Thursday, July 12, 2018


It does not mean I am "cured" if

... you see me eat a cookie. It most likely means I am so hungry and tired of protein drinks and Kefir that I am willing to cope with nausea and/or vomiting just for a moment's pleasure, for a mere morsel of a food I have not tasted in years. It might also mean I am fully convinced I will die TODAY if I do not find a way to consume more calories, even if doing so means agony beyond compare.

... you see me out, perhaps enjoying a movie or concert or watching my daughter's school play. It most likely means I am so tired of looking at four walls I could scream, and if I do not get out for just a few hours, I fear I will go insane. It also means that even though I will pay for this dearly with pain and fatigue, it is worth it just to see a smile on my daughter's face for a change -- to know that for a brief time, we did something "normal" together and I did not disappoint her, as I have done a million times before, by my absence. It also undoubtedly means I have gone completely without any sort of nutrition for the few days leading up to this event because that is the only way I can manage to leave my home now -- as eliminating life-sustaining food and drink is the best chance I have at also eliminating the pain and nausea which would prevent me from attending such outings. Oh, and when the event ends, I will most assuredly go a few days more without nutrition, as the outing itself will sicken me to the point I cannot immediately bear the added suffering of eating and drinking.

... I say I am fine. I do not mean "fine" as you perhaps define it. I mean that as a serious, excruciatingly painful, life-altering, daily chronic illness goes, this is not one of my absolute worst days, and I may actually survive it. Alternately, I may mean, "I know you do not really want the truth and are simply being polite, so I am going to do us both a favor and tell you what you wish to hear, even though I feel as if I may collapse at any second." My smile often masks my true emotions and symptoms and is intended only for your comfort.

... I speak of a medication, food, or therapy helping a bit. Perhaps one of my treatments brings my pain level down from a 9 to a 7 or means I experience nausea but no (or rare) vomiting. This does not mean I am suddenly able to function at 100% or that I am now fully participating in all normal, pre-diagnosis activities. Further, simply because a therapy helped today, that does not mean it will tomorrow, and, in fact, all "remedies" I have ever tried have eventually failed to improve my situation. Oh, and one more thing... when you ask me if I have tried "X," rest assured, I have.

... I write an essay, post a video clip, or join a Twitter chat. It means that, despite the struggle, I manage to show up and fight because I love this community dearly and NOTHING is more important to me than finding them (and me) a genuine cure.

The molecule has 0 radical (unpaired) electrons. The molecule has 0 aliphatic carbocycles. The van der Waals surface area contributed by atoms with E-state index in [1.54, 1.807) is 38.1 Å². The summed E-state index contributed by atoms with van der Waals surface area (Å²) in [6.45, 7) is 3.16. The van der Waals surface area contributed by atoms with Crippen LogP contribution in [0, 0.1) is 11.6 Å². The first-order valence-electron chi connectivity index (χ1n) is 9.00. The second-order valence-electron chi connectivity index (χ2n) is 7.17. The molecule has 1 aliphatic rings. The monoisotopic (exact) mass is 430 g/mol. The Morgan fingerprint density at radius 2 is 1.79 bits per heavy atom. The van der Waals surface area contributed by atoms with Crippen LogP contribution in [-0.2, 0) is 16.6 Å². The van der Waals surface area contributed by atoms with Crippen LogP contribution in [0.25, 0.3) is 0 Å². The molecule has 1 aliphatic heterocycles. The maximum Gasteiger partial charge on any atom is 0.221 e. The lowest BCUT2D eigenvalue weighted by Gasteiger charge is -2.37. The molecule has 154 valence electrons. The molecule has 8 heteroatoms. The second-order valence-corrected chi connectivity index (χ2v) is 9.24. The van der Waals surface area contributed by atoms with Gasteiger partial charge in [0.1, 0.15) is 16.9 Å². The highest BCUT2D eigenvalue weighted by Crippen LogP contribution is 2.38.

Sunday, June 17, 2018


My husband has always been a loving father, one actively involved in our 14-year-old daughter’s care, but I am not sure we fully understood the implications of being a “good dad” until I was diagnosed with gastroparesis.  Some days, it seems my husband has, out of necessity, been called to be both mother and father, in a sense.  His life now consists of rising every day, performing the household chores I can no longer complete, taking care of our child’s many needs, acting as chauffeur, maid, butler, and general caretaker – all while holding down a job outside the home.  And though I am sure the pressure is sometimes intense, and he surely must feel the weight of his additional responsibilities, he has never once approached his expanded role as anything other than a privilege.

He is the kind of man who chooses to embrace rather than reject the hardships sent his way, and instead of seeking to lessen his load, he strives to find ways to accomplish more, to better assist and serve our family.  He is the kind of father who loves his child whole-heartedly, who teaches and guides, who models compassion and concern, and who would gladly sacrifice most anything to help our daughter reach her potential.  He puts the needs of our family, and especially our daughter, above his own and has sacrificed both career goals and personal pursuits in the interest of our household.

The nausea, pain, and fatigue which accompany my illness and which take not simply a physical but also mental and emotional toll, limit my engagement in activities outside the home and prevent me from completing household tasks and chores which once fell squarely on my shoulders.  The division of responsibilities, once nearly equal, has shifted heavily to my husband’s side since my diagnosis.  He is now tasked with toting my daughter back and forth to school, extracurricular events, and family gatherings, where he is almost always the sole attending parent. And when he arrives home at the end of the day, exhausted from his outside job, he cannot yet rest; his evening is filled with cleaning, homework assistance, and menial duties related to my medical care.  I hear him sometimes, late in the night, working on some unfinished project while my daughter and I lie snug in our beds, toiling to complete whatever assignment was left undone for lack of time.